Technical analysis utilizes charts and indicators to analyze the price action of an underlying stock. One of the most useful and widely used technical indicators are moving averages, which utilize price history, to anticipate future price action.
What Are Moving Averages?
Moving averages are chart-based technical indicators used to determine various qualities of an underlying stock’s price action. They are drawn as lines plotted on a stock chart that represent the average price for a specified period of time. For example, a 60-day simple moving average would represent the average closing price of a stock for the past 60-days.
These indicators are considered “moving” averages since prices are continuous throughout the session or series of sessions.
Why Use Moving Averages?
Until you actually see them in action, it may be hard to believe but moving averages provide a visual illustration of key price levels. Moving averages take a series of numbers and bring them to life by providing a historical price roadmap comprised of three basic components: trend, support, and resistance. Let’s take a closer look at each of these components.
When analyzing a stock, the first question should be whether there is a price trend in place. There are two types of trends: uptrends and a downtrends.
Uptrends indicate buying pressure resulting in rising prices that sequentially make higher highs (price spikes) and higher lows (price pullbacks).
Downtrends indicate selling pressure resulting in falling prices that make sequentially make lower lows (price drops) and lower highs (price bounces).
When a stock is not in a trend, it is considered to be choppy in a consolidation. Consolidation precedes trends. While many seasoned traders can visualize price trends just by looking at their stock charts, it helps to have a definitive indicator that quantifies the trend as well as its components, support and resistance.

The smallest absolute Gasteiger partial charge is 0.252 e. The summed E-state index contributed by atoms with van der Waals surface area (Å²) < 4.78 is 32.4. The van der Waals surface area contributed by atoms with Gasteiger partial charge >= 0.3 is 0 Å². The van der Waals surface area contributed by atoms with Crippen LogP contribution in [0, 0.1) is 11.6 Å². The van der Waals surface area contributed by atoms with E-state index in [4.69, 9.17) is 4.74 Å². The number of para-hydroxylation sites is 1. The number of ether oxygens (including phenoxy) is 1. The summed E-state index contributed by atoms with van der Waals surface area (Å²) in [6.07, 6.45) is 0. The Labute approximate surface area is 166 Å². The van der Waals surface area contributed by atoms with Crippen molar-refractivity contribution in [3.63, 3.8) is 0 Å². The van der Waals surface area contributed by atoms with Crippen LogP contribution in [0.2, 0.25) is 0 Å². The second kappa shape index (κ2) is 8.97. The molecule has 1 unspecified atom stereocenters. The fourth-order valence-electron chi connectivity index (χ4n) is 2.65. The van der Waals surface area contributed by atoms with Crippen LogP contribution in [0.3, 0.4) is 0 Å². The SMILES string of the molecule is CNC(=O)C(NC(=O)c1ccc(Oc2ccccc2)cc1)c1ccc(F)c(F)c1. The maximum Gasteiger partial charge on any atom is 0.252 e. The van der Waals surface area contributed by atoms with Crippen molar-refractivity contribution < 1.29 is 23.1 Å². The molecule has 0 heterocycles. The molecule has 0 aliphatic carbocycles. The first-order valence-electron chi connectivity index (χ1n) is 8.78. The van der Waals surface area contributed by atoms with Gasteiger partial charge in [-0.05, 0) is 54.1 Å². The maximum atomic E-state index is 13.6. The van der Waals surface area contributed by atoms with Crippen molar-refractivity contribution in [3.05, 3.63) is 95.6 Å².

Support and Resistance
As a stock moves up, you will notice how the pullbacks tend to stop at certain price range before resuming another thrust up. As this process repeats, the net outcome is a stock that is making higher highs and higher lows.
The higher lows are shallower pullbacks at which the price “stops” before continuing its uptrend. Wouldn’t it be great to be able to predict where these “stops” may be? That’s what moving averages often do.
Moving averages quantify the support level where an uptrend pullbacks to before the price bounces to new highs again. Keep in mind that downtrends are the inverse of uptrends. This means the downtrend support is the resistance level on bounces as the stock makes lower lows and lower highs as the net results is falling prices.
It should be noted that no technical indicator offers certainty. While stocks tend to find support and resistance at key moving averages, they may also move below or above these lines (which may indicate a potential reversal of trend).
The Types of Moving Averages
There are two main types of moving averages: The simple moving average (SMA) and the exponential moving average (EMA). From those two types of moving averages, many different tweaks have been applied to derive other types of moving averages. Each of these moving averages are useful for traders and accommodate the preferences of individual traders.
It’s best to start with the simple moving average to get a feel for moving averages. Sometimes, the simple option is the best option. Popular moving averages may also be more likely to serve as support and resistance as traders and investors accumulate or distribute shares at these levels.
Simple Moving Averages
The most widely used moving average is called a simple moving average. This indicator “simply” takes the total number of trades in a series and derives the average price for that period.
The period is represented by time increment. For example, a 200-day simple moving average represents the average of the past 200 closing prices. A 200-period simple moving average plotted on a 5-minute chart would represent the average closing price of the past 200 5-minute candles.
Simple moving average (as well as any moving average) can be plotted across any timeframe.
Exponential Moving Averages